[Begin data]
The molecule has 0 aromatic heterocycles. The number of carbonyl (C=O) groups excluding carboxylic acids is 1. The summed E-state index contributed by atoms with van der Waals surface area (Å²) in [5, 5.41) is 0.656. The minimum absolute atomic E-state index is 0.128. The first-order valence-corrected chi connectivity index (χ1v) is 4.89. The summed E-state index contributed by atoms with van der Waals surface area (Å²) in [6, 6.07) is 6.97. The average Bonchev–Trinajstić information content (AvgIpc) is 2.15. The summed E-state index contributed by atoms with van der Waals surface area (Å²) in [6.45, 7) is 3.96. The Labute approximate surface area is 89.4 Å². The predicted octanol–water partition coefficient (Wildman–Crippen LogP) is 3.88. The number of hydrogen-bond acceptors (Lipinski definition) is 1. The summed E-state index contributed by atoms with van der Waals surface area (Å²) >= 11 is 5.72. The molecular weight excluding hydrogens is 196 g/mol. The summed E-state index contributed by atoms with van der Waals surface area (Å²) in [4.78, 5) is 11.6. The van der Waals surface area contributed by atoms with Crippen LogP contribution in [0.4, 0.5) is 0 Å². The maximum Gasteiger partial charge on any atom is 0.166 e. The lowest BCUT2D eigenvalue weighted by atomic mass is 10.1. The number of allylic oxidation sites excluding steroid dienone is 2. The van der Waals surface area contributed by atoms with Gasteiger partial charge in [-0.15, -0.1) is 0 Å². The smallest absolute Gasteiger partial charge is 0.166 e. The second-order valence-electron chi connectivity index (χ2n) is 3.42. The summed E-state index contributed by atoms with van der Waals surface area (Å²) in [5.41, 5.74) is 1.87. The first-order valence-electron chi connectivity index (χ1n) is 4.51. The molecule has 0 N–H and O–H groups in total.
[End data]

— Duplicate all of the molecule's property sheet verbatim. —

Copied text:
The molecule has 0 aromatic heterocycles. The number of carbonyl (C=O) groups excluding carboxylic acids is 1. The summed E-state index contributed by atoms with van der Waals surface area (Å²) in [5, 5.41) is 0.656. The minimum absolute atomic E-state index is 0.128. The first-order valence-corrected chi connectivity index (χ1v) is 4.89. The summed E-state index contributed by atoms with van der Waals surface area (Å²) in [6, 6.07) is 6.97. The average Bonchev–Trinajstić information content (AvgIpc) is 2.15. The summed E-state index contributed by atoms with van der Waals surface area (Å²) in [6.45, 7) is 3.96. The Labute approximate surface area is 89.4 Å². The predicted octanol–water partition coefficient (Wildman–Crippen LogP) is 3.88. The number of hydrogen-bond acceptors (Lipinski definition) is 1. The summed E-state index contributed by atoms with van der Waals surface area (Å²) >= 11 is 5.72. The molecular weight excluding hydrogens is 196 g/mol. The summed E-state index contributed by atoms with van der Waals surface area (Å²) in [4.78, 5) is 11.6. The van der Waals surface area contributed by atoms with Crippen LogP contribution in [0.4, 0.5) is 0 Å². The maximum Gasteiger partial charge on any atom is 0.166 e. The lowest BCUT2D eigenvalue weighted by atomic mass is 10.1. The number of allylic oxidation sites excluding steroid dienone is 2. The van der Waals surface area contributed by atoms with Gasteiger partial charge in [-0.15, -0.1) is 0 Å². The smallest absolute Gasteiger partial charge is 0.166 e. The second-order valence-electron chi connectivity index (χ2n) is 3.42. The summed E-state index contributed by atoms with van der Waals surface area (Å²) in [5.41, 5.74) is 1.87. The first-order valence-electron chi connectivity index (χ1n) is 4.51. The molecule has 0 N–H and O–H groups in total.